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Discussion on Gastrocnemius Muscle damage

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Grace
Member
Username: gr8care

Post Number: 29
Registered: 11-2005
Posted on Friday, Sep 18, 2009 - 9:43 am:   Edit PostPrint Post

Does anyone have experience with this in a weanling foal?

The following is what was determined yesterday:
Lameness exam--Left hind extended stifle with flexed hock upon weight bearing. External rotation of limb upon weight bearing (YES, the leg would give and have an ugly rotation to it!)

Diagnostic--Left ileum and hip joint ultrasound scan shows no signs of fracture; scan of left hind caudal stifle and proximal crus show rupture of the origin of the gastrocnemius muscle. Radiographs show no fractures of stifle.

Treatment--Confine to box stall for next 8 weeks; keep in Robert Jones bandage (thick, multi-layered, heavy bandage as close to a cast without being a hard cast) for next 4 weeks; re-evaluate in 4 weeks

Does anyone know the prognosis of a full recovery? The vets who worked with her yesterday say she should make a full recovery at best, and at worst may have a mechanical 'hitch' that would cause a slight irregular gait.

Anyone???
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Robin
Member
Username: crobin

Post Number: 6
Registered: 9-2002
Posted on Saturday, Sep 19, 2009 - 2:12 am:   Edit PostPrint Post

Hi Grace, 3 years ago my 2-week-old filly ruptured the gastrocnemius in her right leg. Her poor little leg was just dragging. The vet wasn't optimistic, but because of her small size he thought her good legs might be able to bear the weight while the injured leg healed, especially if I could get her to lie down alot. He didn't suggest any bandaging or a cast. I kept her and her mama as quiet as possible in a 12x24 stall for several months. It was very tempting to let them out for some play time after a few weeks, but he was afraid she would get excited and re-injure the leg. She is 3 now, and has recovered nicely. The hoof on the injured leg grows long in the heel and short in the toe, which I think is because she still doesn't quite stand normally on that leg, but a lot of that can be controlled with regular filing. I haven't started riding her yet, but she's a pretty mover and seems sound. I will use her for light pleasure riding - nothing strenuous - and I think she'll be fine. Good luck with your foal! I certainly would give it a try!
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Robert N. Oglesby DVM
Moderator
Username: dro

Post Number: 23748
Registered: 1-1997
Posted on Saturday, Sep 19, 2009 - 9:52 am:   Edit PostPrint Post

Hello Grace,
The characteristic "more collapsed" appearance of the hock during weight bearing is certainly consistent with a ruptured gastrocnemius. A ruptured gastronemius should never be able to "extend" the hock normally during weight bearing, at least till it heals. Outer rotation of the leg on weight bearing is not a usual feature however and may indicate there is injury elsewhere.

This is a uncommon injury and yours has several unique features. Most often reported in foals delivered by forceful extraction it is also reported in older horses. Another difference is the rupture usually occurs distally at the insertion of the gastronemius tendon onto the point of the hock (tuber calcis) and not proximally at it's insertion on the femur. Robin where did your horse rupture his tendon? I wonder if this location is more common in older foals.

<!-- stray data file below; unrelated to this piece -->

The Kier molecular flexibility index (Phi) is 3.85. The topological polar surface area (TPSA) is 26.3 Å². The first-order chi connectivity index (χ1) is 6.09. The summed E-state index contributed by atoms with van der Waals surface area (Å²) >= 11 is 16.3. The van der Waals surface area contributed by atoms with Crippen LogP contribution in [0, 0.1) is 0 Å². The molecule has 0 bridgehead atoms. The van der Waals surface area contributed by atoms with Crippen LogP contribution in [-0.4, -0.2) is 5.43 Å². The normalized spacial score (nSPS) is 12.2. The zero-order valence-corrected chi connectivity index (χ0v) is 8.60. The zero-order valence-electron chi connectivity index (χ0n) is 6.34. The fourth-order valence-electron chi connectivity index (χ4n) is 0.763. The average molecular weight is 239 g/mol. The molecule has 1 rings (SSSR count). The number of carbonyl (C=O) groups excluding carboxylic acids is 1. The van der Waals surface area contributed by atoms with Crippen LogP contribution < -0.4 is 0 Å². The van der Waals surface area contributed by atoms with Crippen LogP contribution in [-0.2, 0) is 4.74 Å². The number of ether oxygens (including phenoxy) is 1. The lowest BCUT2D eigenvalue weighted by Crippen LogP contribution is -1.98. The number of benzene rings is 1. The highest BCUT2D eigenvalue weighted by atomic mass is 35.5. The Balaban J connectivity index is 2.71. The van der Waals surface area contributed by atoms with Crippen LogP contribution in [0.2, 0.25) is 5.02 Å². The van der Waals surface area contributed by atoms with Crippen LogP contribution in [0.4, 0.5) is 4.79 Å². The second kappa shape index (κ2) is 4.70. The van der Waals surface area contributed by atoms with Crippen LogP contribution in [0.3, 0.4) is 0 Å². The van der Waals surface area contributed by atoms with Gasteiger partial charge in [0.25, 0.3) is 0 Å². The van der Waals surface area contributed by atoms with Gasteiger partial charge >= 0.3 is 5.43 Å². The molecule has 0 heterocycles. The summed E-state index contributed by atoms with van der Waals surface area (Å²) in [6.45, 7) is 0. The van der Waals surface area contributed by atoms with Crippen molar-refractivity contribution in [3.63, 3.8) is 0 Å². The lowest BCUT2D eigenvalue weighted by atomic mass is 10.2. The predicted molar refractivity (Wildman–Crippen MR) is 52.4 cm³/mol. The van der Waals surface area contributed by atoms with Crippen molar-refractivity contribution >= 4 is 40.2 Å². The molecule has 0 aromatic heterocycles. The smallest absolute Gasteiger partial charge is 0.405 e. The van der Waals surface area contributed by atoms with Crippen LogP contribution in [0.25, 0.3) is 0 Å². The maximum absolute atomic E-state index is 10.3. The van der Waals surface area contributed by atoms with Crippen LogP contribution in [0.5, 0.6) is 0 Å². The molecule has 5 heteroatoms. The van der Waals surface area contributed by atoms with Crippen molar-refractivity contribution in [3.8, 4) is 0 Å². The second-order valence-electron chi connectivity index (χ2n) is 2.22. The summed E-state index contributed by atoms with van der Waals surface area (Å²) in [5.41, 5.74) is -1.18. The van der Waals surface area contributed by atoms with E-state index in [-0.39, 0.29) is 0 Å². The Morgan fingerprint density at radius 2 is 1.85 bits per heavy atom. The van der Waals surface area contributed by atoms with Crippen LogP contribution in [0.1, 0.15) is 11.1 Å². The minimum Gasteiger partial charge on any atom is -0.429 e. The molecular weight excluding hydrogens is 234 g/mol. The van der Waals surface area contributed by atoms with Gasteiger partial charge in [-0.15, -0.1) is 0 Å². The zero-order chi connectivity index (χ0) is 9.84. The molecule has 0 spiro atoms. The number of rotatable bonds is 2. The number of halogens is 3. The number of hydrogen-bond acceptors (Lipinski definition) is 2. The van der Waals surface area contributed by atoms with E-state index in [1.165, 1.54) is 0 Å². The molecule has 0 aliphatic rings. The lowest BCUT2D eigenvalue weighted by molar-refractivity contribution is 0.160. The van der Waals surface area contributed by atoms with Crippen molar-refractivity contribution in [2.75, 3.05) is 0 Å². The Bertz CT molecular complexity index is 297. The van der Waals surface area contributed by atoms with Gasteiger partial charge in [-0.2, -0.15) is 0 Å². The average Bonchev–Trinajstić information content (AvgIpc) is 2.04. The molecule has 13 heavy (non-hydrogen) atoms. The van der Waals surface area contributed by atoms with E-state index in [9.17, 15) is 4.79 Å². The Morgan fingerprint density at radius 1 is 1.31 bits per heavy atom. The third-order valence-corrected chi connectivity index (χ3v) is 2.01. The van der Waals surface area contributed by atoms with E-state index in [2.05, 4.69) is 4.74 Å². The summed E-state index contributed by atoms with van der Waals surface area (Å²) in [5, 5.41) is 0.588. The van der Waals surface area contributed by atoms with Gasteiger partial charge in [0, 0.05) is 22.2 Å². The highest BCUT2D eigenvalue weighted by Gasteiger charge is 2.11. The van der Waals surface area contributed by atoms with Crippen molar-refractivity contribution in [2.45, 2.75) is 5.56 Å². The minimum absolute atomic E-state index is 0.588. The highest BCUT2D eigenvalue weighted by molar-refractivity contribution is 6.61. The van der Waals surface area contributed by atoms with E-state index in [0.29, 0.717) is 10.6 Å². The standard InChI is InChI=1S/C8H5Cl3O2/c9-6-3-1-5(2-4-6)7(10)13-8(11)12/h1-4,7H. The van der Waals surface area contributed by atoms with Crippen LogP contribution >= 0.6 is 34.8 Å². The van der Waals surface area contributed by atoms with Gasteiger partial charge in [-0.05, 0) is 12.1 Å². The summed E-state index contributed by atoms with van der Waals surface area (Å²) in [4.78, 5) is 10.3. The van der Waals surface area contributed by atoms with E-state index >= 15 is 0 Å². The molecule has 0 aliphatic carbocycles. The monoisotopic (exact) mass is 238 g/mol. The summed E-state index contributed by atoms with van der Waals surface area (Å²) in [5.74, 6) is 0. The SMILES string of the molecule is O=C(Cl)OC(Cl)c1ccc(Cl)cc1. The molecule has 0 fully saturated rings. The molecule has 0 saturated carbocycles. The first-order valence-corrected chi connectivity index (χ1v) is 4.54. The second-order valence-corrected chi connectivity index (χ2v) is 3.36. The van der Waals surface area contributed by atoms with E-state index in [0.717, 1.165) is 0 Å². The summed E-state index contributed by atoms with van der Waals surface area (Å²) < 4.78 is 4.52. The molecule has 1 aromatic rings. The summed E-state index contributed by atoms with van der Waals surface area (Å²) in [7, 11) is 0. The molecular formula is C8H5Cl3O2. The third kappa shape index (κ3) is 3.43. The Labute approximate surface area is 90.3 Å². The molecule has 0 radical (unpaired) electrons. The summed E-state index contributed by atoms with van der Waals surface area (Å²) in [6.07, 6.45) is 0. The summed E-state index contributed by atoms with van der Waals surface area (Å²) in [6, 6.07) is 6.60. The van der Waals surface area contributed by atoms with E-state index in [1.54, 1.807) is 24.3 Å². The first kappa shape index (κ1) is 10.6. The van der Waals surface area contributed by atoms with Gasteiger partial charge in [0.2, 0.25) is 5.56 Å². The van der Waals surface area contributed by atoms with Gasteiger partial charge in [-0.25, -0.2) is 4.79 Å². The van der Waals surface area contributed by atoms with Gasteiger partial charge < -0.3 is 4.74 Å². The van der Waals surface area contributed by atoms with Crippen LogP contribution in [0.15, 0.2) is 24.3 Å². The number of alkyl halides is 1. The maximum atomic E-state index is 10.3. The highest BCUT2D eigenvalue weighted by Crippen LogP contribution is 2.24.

The age is in your favor, the complete rupture proximally is against you I believe. The treatment seems reasonable as long as it is applied for at least 6 to 8 weeks. But the individual features of your case make it impossible to give an accurate prognosis. The splinting may help avoid Robin's experience of a permanently dropped hock by opposing the torn ends. Most often these are given a guarded prognosis for soundness.

Tomorrow when I am back in my office I will see if there is more in by library on this condition. In the mean time images, taken from the side and back, might help us visualize the changes in stance (particularly the rotation) you are describing and help others identify this problem.
DrO
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Robin
Member
Username: crobin

Post Number: 7
Registered: 9-2002
Posted on Sunday, Sep 20, 2009 - 2:03 am:   Edit PostPrint Post

Hi Dr. O,

In answer to your question, my filly ruptured her gastrocnemius by rolling underneath a flatbed trailer that was parked in the pasture, and getting her back leg caught up in the tongue. I don't think my vet said exactly where the rupture was, but it seemed to me to be slightly above the hock. Would that make sense?

Robin
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Robert N. Oglesby DVM
Moderator
Username: dro

Post Number: 23750
Registered: 1-1997
Posted on Sunday, Sep 20, 2009 - 10:28 am:   Edit PostPrint Post

Robin, I figured it must have been something odd and yes the point of the hock is the site of attachment and I believe the most common site of rupture.
DrO
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Grace
Member
Username: gr8care

Post Number: 30
Registered: 11-2005
Posted on Monday, Sep 21, 2009 - 10:12 pm:   Edit PostPrint Post

Dr. O,

Thank you for the honesty on a guarded prognosis. Of course, we would love to ride this filly in a few years. However, that's not most important to us.